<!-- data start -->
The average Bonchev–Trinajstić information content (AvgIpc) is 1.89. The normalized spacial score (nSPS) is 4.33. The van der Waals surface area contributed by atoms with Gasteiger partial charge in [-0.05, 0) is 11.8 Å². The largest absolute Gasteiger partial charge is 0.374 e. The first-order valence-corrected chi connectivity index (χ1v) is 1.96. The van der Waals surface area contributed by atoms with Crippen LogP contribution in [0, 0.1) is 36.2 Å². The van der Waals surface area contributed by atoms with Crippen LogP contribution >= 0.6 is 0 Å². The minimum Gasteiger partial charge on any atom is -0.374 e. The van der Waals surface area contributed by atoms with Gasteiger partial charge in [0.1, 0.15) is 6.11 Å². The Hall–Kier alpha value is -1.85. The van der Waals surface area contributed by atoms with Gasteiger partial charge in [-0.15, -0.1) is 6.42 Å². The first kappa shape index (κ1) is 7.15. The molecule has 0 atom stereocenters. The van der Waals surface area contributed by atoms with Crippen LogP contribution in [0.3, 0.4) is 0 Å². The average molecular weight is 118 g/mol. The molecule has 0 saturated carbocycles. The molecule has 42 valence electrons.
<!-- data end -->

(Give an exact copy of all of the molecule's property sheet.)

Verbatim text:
The average Bonchev–Trinajstić information content (AvgIpc) is 1.89. The normalized spacial score (nSPS) is 4.33. The van der Waals surface area contributed by atoms with Gasteiger partial charge in [-0.05, 0) is 11.8 Å². The largest absolute Gasteiger partial charge is 0.374 e. The first-order valence-corrected chi connectivity index (χ1v) is 1.96. The van der Waals surface area contributed by atoms with Crippen LogP contribution in [0, 0.1) is 36.2 Å². The van der Waals surface area contributed by atoms with Crippen LogP contribution >= 0.6 is 0 Å². The minimum Gasteiger partial charge on any atom is -0.374 e. The van der Waals surface area contributed by atoms with Gasteiger partial charge in [0.1, 0.15) is 6.11 Å². The Hall–Kier alpha value is -1.85. The van der Waals surface area contributed by atoms with Gasteiger partial charge in [-0.15, -0.1) is 6.42 Å². The first kappa shape index (κ1) is 7.15. The molecule has 0 atom stereocenters. The van der Waals surface area contributed by atoms with Crippen LogP contribution in [0.3, 0.4) is 0 Å². The average molecular weight is 118 g/mol. The molecule has 0 saturated carbocycles. The molecule has 42 valence electrons.